THE UK has now administered more than 20 million Covid-19 vaccines in a feat that dramatically contrasts with Ireland’s slow vaccine-rollout.
While the UK was one of the first countries in the world to begin inoculations against Covid-19, Ireland’s own vaccine program has lagged behind.
The UK began administering the Pfizer-BioNTech jab on December 8. By contrast, Ireland didn’t begin injections for another three weeks on December 29.
Now, UK Health Secretary Matt Hancock has confirmed that more than 20 million people in the UK have received at least one dose of a Covid-19 vaccine.
He said was “absolutely delighted” by the news, describing it as “magnificent achievement for the country”.
In Ireland, meanwhile, the latest HSE figures showed 409,529 people had been given the jab.
Of these, 271,594 have received one dose while 137,935 have been fully inoculated.
By contrast, in Northern Ireland on Friday, Stormont's Department of Health announced that 505,188 people had received a jab. With 31,898 of those also receiving a second dose.
Despite the slow start, the head of Ireland’s vaccine rollout, Professor Brian MacCraith, is confident up to 500,000 people a week will be given the jab from April onwards.
The contrasting data comes, in part, after AstraZeneca previously warned it would only be able to deliver 17m of the 40m doses it had originally promised to the European Union.
EU leaders have nevertheless drawn criticism for failing to negotiate a contract for the jab quickly enough in a move that left the bloc lagging behind at the back of the queue.
That shortfall meant that Ireland's expected delivery of 600,000 was reduced to around 300,000.
Matters were further complicated in the EU by a Germany newspaper report making unsubstantiated claims that the AstraZeneca vaccine was only 8% effective on the over-65 age group.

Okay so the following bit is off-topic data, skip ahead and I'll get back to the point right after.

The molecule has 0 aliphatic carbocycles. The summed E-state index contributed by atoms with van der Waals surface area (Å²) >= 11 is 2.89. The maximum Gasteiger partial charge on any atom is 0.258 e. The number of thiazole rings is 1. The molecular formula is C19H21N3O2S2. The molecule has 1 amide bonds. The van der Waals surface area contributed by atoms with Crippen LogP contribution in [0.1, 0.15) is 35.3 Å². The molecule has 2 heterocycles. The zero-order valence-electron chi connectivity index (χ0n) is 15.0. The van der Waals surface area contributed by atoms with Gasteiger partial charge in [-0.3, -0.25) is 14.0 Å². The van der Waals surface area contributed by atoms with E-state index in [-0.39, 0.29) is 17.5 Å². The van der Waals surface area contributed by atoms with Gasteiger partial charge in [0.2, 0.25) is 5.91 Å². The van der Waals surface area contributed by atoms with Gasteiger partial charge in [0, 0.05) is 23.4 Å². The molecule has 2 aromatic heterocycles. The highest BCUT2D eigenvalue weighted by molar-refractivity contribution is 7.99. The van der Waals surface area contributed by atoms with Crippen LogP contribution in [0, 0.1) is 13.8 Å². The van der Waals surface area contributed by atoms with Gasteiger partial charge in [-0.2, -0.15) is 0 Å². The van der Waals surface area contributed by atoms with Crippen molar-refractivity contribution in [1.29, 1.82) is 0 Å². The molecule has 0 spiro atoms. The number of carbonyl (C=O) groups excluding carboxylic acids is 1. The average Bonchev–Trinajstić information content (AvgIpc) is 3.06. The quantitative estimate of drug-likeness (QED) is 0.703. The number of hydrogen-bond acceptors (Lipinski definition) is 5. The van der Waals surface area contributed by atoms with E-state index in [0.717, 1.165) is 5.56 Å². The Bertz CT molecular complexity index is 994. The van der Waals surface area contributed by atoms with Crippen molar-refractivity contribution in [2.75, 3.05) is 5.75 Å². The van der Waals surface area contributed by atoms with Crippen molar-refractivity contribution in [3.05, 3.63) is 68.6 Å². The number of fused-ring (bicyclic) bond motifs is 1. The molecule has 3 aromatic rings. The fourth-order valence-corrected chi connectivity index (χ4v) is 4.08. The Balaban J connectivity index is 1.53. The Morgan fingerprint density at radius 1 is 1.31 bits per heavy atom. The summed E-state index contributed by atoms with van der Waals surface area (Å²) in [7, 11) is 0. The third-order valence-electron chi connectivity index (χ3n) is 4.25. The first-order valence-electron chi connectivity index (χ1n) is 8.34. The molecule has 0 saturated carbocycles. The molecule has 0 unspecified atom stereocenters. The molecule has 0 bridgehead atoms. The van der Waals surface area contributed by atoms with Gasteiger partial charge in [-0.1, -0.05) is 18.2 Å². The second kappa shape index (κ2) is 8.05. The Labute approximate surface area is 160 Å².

French prime minister Emmanuel Macron also went on the record to raise doubts about the jab's effectiveness and claim the UK was taking a risk by authorising it so soon.
French and German regulators then refused to approve the jab for use in over-65s, with Ireland also opting to use alternative vaccines on any over the age of 70.
That forced Ireland into a major rethink of its vaccine rollout strategy.
The AstraZeneca vaccine had a notable advantage over the Moderna and Pfizer jabs in that it could be stored and transported at normal refrigerated temperatures.
Furthermore, a new study based on “real world” results from the NHS vaccination programme have shown that a single shot of the vaccine cuts the chance of needing hospital treatment by more than 90 per cent.
Figures from those aged over 80, who fall into the highest risk category for severe illness, also show a single dose cut the risk of needing hospital treatment by 81% from four weeks onwards.
The study also hospitalisation rates in over-70s were actually slightly lower among recipients of the Oxford vaccine than those who received the Pfizer jab.
These findings were backed up by a similar Scottish study of COVID hospitalisation rates, by Edinburgh University researchers that found “the Pfizer and Oxford-AstraZeneca vaccines were shown to reduce the risk of hospitalisation from Covid-19 by up to 85 per cent and 94 per cent, respectively”.
The UK is hoping to offer at least one jab to every UK adult by the end of July.